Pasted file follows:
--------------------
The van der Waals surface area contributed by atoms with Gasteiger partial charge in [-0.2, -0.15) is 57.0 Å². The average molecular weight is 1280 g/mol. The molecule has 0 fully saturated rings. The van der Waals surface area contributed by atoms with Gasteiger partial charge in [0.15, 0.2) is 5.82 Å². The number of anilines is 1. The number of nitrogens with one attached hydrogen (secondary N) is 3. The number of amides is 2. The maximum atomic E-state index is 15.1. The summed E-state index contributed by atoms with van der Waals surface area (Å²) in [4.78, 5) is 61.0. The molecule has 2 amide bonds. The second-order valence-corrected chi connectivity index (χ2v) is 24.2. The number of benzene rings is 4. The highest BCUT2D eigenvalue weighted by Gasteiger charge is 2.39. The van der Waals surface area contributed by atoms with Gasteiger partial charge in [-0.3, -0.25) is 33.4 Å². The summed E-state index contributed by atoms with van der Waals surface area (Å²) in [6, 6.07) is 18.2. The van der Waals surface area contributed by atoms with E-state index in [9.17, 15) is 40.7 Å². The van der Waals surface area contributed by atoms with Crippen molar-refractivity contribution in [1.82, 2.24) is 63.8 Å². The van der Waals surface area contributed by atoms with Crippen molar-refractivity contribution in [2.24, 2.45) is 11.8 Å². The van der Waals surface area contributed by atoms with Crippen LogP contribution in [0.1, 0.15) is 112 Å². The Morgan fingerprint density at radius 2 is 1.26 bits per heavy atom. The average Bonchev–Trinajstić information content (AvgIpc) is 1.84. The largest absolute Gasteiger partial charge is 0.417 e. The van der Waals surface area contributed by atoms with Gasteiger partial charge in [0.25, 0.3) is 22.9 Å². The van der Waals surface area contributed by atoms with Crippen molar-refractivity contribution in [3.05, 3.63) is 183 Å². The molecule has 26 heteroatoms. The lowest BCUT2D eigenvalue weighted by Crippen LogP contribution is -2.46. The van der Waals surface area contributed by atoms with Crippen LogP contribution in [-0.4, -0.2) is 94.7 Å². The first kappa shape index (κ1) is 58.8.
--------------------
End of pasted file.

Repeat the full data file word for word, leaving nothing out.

The van der Waals surface area contributed by atoms with Gasteiger partial charge in [-0.2, -0.15) is 57.0 Å². The average molecular weight is 1280 g/mol. The molecule has 0 fully saturated rings. The van der Waals surface area contributed by atoms with Gasteiger partial charge in [0.15, 0.2) is 5.82 Å². The number of anilines is 1. The number of nitrogens with one attached hydrogen (secondary N) is 3. The number of amides is 2. The maximum atomic E-state index is 15.1. The summed E-state index contributed by atoms with van der Waals surface area (Å²) in [4.78, 5) is 61.0. The molecule has 2 amide bonds. The second-order valence-corrected chi connectivity index (χ2v) is 24.2. The number of benzene rings is 4. The highest BCUT2D eigenvalue weighted by Gasteiger charge is 2.39. The van der Waals surface area contributed by atoms with Gasteiger partial charge in [-0.3, -0.25) is 33.4 Å². The summed E-state index contributed by atoms with van der Waals surface area (Å²) in [6, 6.07) is 18.2. The van der Waals surface area contributed by atoms with E-state index in [9.17, 15) is 40.7 Å². The van der Waals surface area contributed by atoms with Crippen molar-refractivity contribution in [1.82, 2.24) is 63.8 Å². The van der Waals surface area contributed by atoms with Crippen molar-refractivity contribution in [2.24, 2.45) is 11.8 Å². The van der Waals surface area contributed by atoms with Crippen LogP contribution in [0.1, 0.15) is 112 Å². The Morgan fingerprint density at radius 2 is 1.26 bits per heavy atom. The average Bonchev–Trinajstić information content (AvgIpc) is 1.84. The largest absolute Gasteiger partial charge is 0.417 e. The van der Waals surface area contributed by atoms with Gasteiger partial charge in [0.25, 0.3) is 22.9 Å². The van der Waals surface area contributed by atoms with Crippen molar-refractivity contribution in [3.05, 3.63) is 183 Å². The molecule has 26 heteroatoms. The lowest BCUT2D eigenvalue weighted by Crippen LogP contribution is -2.46. The van der Waals surface area contributed by atoms with Crippen LogP contribution in [-0.4, -0.2) is 94.7 Å². The first kappa shape index (κ1) is 58.8.